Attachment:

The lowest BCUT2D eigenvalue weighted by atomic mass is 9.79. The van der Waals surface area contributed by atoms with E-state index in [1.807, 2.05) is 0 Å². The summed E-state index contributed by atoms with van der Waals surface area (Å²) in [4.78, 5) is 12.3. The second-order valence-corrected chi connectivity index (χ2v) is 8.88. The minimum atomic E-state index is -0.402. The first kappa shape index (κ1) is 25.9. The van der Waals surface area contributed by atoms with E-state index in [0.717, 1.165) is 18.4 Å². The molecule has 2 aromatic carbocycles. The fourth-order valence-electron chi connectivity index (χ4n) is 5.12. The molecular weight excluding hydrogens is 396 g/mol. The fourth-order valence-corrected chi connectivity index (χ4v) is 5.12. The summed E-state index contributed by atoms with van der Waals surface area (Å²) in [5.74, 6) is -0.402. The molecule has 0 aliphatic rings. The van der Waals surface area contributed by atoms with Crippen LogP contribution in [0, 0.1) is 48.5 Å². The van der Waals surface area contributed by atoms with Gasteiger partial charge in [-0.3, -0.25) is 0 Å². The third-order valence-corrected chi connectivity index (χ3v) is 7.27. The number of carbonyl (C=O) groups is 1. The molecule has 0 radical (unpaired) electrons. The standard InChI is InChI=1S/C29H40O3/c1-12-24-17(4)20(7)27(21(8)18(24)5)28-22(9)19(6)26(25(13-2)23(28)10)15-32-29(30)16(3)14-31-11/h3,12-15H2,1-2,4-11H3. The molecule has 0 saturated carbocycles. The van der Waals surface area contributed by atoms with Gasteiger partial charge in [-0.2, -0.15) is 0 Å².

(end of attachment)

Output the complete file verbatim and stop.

The lowest BCUT2D eigenvalue weighted by atomic mass is 9.79. The van der Waals surface area contributed by atoms with E-state index in [1.807, 2.05) is 0 Å². The summed E-state index contributed by atoms with van der Waals surface area (Å²) in [4.78, 5) is 12.3. The second-order valence-corrected chi connectivity index (χ2v) is 8.88. The minimum atomic E-state index is -0.402. The first kappa shape index (κ1) is 25.9. The van der Waals surface area contributed by atoms with E-state index in [0.717, 1.165) is 18.4 Å². The molecule has 2 aromatic carbocycles. The fourth-order valence-electron chi connectivity index (χ4n) is 5.12. The molecular weight excluding hydrogens is 396 g/mol. The fourth-order valence-corrected chi connectivity index (χ4v) is 5.12. The summed E-state index contributed by atoms with van der Waals surface area (Å²) in [5.74, 6) is -0.402. The molecule has 0 aliphatic rings. The van der Waals surface area contributed by atoms with Crippen LogP contribution in [0, 0.1) is 48.5 Å². The van der Waals surface area contributed by atoms with Gasteiger partial charge in [-0.3, -0.25) is 0 Å². The third-order valence-corrected chi connectivity index (χ3v) is 7.27. The number of carbonyl (C=O) groups is 1. The molecule has 0 radical (unpaired) electrons. The standard InChI is InChI=1S/C29H40O3/c1-12-24-17(4)20(7)27(21(8)18(24)5)28-22(9)19(6)26(25(13-2)23(28)10)15-32-29(30)16(3)14-31-11/h3,12-15H2,1-2,4-11H3. The molecule has 0 saturated carbocycles. The van der Waals surface area contributed by atoms with Gasteiger partial charge in [-0.2, -0.15) is 0 Å².